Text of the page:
Thriving with ADHD: Building Coping Mechanisms Through Connection and Co-Regulation

Share This Post


Connection through co-regulation is such a crucial aspect of parenting, especially when it comes to teens with ADHD. By learning through creating coping strategies to co-regulate we connect and we are able to communicate calmly, openly and honestly.

Through effective communication, you can help them better understand their strengths as well as their weaknesses and provide them with the tools they need to manage the challenges they face as well as make day to day living a whole lot easier.

It’s important for both – parents and teens to communicate with each other about the overwhelm or stress they face when dealing with ADHD as well as everyday challenges. 

The key to this is recognizing the signals that our nervous system sends us and learning effective strategies for managing our stress responses. By acknowledging these struggles and working together, parents and teens can develop coping mechanisms that work for them individually and also for the whole family. 

By utilising effective communication strategies, parents can help make the process of parenting a teen with ADHD a little easier. Let’s dive in together, 

and explore strategies that can help us lead happier, healthier lives! Let’s start by understanding what we mean by Connection and Co-Regulation.

What is Co-Regulation

Polyvagal theory, developed by Dr. Stephen Porges, suggests that co-regulation is a key aspect of human social behaviour and communication. Co-regulation refers to the process by which two individuals interact in a way that allows them to synchronise their physiological states, such as heart rate and breathing patterns, leading to feelings of safety and trust between them.

Dr. Porges’ research has found that co-regulation is facilitated by the vagus nerve, which plays a critical role in regulating our autonomic nervous system and influencing our responses to stress and social engagement. Through co-regulation, we are able to establish a sense of connection with others and create a safe environment for mutual support and growth.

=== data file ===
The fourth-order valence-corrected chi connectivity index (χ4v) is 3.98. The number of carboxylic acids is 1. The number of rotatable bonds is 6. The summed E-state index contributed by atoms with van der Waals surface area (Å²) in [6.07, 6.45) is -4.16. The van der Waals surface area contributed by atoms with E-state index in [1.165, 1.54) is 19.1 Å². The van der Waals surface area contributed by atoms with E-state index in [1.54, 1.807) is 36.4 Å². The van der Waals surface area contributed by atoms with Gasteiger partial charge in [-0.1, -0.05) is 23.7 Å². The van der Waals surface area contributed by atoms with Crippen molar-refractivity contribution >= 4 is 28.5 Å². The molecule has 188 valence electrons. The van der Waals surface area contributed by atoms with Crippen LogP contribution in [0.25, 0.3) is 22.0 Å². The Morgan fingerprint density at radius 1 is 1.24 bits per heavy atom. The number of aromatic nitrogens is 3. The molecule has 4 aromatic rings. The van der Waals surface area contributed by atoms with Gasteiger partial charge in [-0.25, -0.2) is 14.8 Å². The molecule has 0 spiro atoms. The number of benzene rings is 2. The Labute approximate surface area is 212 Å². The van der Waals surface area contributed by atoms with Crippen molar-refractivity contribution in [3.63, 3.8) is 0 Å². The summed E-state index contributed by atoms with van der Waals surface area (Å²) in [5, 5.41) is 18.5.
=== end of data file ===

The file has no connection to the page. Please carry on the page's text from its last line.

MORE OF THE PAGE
In essence, co-regulation is an important part of how humans relate to one another, helping us build relationships based on empathy, trust, and collaboration.

Why Is Co-Regulation Important?

Co-regulation is a crucial component of healthy communication between parents and teenagers. When parents and teenagers engage in co-regulating behaviours, they are able to establish a safe and supportive connection for open communication.

One way that co-regulation facilitates healthy communication is by promoting active listening. When parents actively listen to their teenager’s perspective and validate their emotions, it helps the teenager feel heard and understood. This can lead to deeper conversations and more effective problem-solving.

Co-regulation also helps parents model healthy emotional regulation for their teenagers. By using self-soothing techniques such as deep breathing or taking a break when feeling overwhelmed, parents demonstrate how to regulate emotions effectively. This sets an example for their teenagers to follow, helping them develop healthy habits for managing their own emotions.

In addition, co-regulation can help reduce conflict between parents and teenagers. When both parties are able to regulate their emotions effectively, it reduces the likelihood of arguments, blowouts or misunderstandings. Instead, they are able to approach situations with a calmer mindset, leading to more productive conversations.

Finally, co-regulation promotes trust between parents and teenagers. When teenagers feel that they can communicate openly with their parents without fear of judgement or punishment, it creates a stronger bond between parent and child. This can lead to greater overall well-being for both parties.